In June we held our Qumu Customer Summit in New York City. It was a great day of sharing enterprise video best practices among a diverse group of Qumu customers and partners.
While the feedback from attendees was very positive in general, the best sessions were those led by our customers. Enterprise video is not simple, nor is it as easy as we'd all like it to be. It was rewarding to see these experts collaborating on challenges and solutions.
I heard several common themes across the presentations and one-on-one conversations:
Live broadcasting is hard
Yes, this is obvious to anyone working on enterprise video. But it was clear from our day together that global executive-level live events are the epitome of high risk/high reward. And yet more and more companies are taking the risk! The amazing thing to me was how many of our customers are able to consistently succeed, despite so many uncontrolled variables. It's a tribute to their discipline and skill.
The network makes or breaks video
There were multiple conversations about how to configure networks and video streams to get the most video through a fixed resource - and still meet user experience goals. This seems to be where the rubber meets the road for companies - an important element of a successful broadcast or video portal. Most companies were on a journey between on-premise, cloud and hybrid deployments.
Consumers are driving requirements
Several attendees spoke about how their users are expecting the same experience at work with video that they experience at home. Whether it's mobile access, on-demand viewing or social interaction, users are voting for and getting these capabilities in their companies' video solutions. Why? Because adoption means engagement, and that's what's driving businesses to invest in almost every video initiative.
Mobile is no longer an option
In the not-too-distant past we heard a lot about the option of giving users mobile options for viewing and creating videos. Now it is clearly a requirement - closely related to the consumer-driven behaviors mentioned above - and drives a proliferation of platform support. And many companies are successfully deploying mobile globally.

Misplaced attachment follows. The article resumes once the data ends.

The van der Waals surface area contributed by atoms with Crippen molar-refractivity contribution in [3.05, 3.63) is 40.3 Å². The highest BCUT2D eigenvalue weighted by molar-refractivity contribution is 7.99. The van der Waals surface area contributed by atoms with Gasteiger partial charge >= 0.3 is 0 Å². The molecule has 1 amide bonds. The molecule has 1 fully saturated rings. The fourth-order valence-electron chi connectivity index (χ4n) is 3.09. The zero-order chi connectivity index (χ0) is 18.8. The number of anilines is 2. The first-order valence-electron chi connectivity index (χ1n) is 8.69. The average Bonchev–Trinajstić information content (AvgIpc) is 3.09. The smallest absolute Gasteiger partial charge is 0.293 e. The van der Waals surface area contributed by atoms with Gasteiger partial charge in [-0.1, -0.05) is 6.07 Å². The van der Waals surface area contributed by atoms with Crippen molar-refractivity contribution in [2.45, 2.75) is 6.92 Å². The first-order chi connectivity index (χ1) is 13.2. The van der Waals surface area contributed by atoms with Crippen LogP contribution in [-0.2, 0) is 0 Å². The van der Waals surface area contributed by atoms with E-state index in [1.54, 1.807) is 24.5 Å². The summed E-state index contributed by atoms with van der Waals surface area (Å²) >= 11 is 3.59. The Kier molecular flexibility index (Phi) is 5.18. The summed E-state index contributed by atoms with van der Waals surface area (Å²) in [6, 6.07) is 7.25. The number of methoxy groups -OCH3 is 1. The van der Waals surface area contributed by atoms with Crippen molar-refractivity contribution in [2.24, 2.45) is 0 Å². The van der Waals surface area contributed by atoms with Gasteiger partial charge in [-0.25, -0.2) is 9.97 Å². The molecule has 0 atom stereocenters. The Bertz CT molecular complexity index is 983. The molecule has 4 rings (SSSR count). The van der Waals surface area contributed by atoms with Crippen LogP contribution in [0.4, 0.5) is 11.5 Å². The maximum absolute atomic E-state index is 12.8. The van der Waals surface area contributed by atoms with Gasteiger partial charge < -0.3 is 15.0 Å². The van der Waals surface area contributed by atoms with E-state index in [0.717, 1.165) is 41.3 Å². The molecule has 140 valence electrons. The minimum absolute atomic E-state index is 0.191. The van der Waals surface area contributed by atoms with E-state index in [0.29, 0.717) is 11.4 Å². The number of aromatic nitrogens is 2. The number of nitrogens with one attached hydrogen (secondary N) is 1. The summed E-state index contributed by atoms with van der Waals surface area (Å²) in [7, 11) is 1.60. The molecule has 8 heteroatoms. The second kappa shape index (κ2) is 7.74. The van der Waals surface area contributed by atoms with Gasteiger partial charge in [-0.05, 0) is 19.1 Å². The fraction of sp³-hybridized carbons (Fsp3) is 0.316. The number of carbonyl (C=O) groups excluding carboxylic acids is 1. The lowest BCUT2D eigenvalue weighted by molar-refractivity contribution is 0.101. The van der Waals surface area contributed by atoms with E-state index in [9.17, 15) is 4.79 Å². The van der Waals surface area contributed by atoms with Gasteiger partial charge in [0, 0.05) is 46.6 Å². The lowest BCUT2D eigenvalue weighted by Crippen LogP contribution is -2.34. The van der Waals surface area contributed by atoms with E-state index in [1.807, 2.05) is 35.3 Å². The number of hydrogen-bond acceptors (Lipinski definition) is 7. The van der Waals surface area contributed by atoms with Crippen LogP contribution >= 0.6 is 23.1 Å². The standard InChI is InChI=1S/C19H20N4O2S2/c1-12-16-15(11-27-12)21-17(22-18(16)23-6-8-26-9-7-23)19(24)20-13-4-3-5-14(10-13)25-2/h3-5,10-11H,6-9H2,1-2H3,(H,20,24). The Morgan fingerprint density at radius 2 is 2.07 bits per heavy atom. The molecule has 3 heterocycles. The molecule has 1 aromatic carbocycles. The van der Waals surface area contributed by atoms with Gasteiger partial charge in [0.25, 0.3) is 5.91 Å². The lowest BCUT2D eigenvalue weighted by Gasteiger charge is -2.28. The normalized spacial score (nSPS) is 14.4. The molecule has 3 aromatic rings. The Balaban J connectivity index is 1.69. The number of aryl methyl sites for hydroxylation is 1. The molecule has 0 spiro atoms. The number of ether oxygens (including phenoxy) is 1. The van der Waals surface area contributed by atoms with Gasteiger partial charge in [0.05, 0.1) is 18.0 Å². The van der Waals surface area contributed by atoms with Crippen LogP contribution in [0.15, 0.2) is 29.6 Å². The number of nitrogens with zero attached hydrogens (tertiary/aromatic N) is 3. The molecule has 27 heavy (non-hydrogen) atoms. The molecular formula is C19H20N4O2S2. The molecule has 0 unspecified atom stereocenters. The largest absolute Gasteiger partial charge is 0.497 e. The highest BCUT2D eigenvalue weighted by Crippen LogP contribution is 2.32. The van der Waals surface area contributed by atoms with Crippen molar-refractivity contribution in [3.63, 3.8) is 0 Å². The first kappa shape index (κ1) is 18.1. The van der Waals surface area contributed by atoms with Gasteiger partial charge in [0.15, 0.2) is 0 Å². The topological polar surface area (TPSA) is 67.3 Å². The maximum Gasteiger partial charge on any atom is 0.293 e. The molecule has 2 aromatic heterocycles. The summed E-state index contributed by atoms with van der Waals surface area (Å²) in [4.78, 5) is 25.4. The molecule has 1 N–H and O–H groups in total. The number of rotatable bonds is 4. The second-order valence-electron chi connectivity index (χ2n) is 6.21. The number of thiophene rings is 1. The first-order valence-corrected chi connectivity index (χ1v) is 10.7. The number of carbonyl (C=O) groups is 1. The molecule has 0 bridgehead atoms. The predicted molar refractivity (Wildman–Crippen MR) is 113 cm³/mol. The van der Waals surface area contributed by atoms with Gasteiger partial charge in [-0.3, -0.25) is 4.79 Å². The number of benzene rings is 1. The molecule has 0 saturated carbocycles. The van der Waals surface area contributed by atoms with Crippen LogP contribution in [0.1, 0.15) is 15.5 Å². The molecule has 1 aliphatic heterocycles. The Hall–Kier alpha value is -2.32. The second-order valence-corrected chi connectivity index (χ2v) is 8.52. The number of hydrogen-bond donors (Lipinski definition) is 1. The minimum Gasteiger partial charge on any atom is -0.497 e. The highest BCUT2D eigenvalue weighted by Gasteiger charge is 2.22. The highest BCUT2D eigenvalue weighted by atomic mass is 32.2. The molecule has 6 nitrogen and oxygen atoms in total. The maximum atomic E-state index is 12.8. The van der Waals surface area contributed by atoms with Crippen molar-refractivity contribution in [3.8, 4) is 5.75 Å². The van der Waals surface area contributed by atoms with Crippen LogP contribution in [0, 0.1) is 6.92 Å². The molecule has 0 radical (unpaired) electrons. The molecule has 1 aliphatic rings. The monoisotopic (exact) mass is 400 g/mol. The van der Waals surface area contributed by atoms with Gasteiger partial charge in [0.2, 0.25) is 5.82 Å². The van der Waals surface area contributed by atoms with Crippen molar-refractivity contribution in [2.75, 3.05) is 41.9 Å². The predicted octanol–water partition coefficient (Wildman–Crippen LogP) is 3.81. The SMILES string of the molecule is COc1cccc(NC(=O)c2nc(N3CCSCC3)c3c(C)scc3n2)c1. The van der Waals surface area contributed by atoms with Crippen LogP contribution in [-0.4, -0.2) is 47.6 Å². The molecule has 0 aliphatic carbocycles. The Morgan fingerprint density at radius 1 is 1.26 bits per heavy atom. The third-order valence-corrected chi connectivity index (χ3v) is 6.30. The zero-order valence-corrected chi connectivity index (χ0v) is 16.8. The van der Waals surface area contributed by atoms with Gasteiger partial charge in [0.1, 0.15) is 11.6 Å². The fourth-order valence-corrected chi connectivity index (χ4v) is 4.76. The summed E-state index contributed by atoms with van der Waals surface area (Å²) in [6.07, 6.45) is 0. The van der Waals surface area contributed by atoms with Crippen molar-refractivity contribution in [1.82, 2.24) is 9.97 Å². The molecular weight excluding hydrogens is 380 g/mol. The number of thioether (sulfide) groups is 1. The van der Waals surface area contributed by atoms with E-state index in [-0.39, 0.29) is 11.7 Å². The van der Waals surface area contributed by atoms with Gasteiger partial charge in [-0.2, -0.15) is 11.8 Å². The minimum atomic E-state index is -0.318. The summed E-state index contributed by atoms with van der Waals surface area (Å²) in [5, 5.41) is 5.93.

Security - no one-size-fits-all
Different companies had different approaches to security, but a common thread was that there was not a one-size-fits all solution. Security was a requirement that had to be applied in different ways for different use cases and to adapt to organizational "baggage". Keeping video secure without stifling user adoption is a priority.
Social is a priority
Almost everyone had on their high priority list to initiate or expand their use of video as a social tool. For most it was integrating video into their existing social portals like IBM Connections or SharePoint. For some it was activating the social sharing capabilities within their video portal.
Video use is accelerating
It was unanimous: almost every aspect of enterprise video is growing. The amount of resources invested, the number of broadcasts, the percent of employees reached, the number of platforms supported, the rate of user adoption - all were mentioned as expanding. It's an exciting (if a bit unnerving) time to be in enterprise video!
The Qumu Customer Summit in New York was incredibly valuable for us at Qumu, and from the feedback we received, valuable to our customers as well. I'm looking forward to the next one!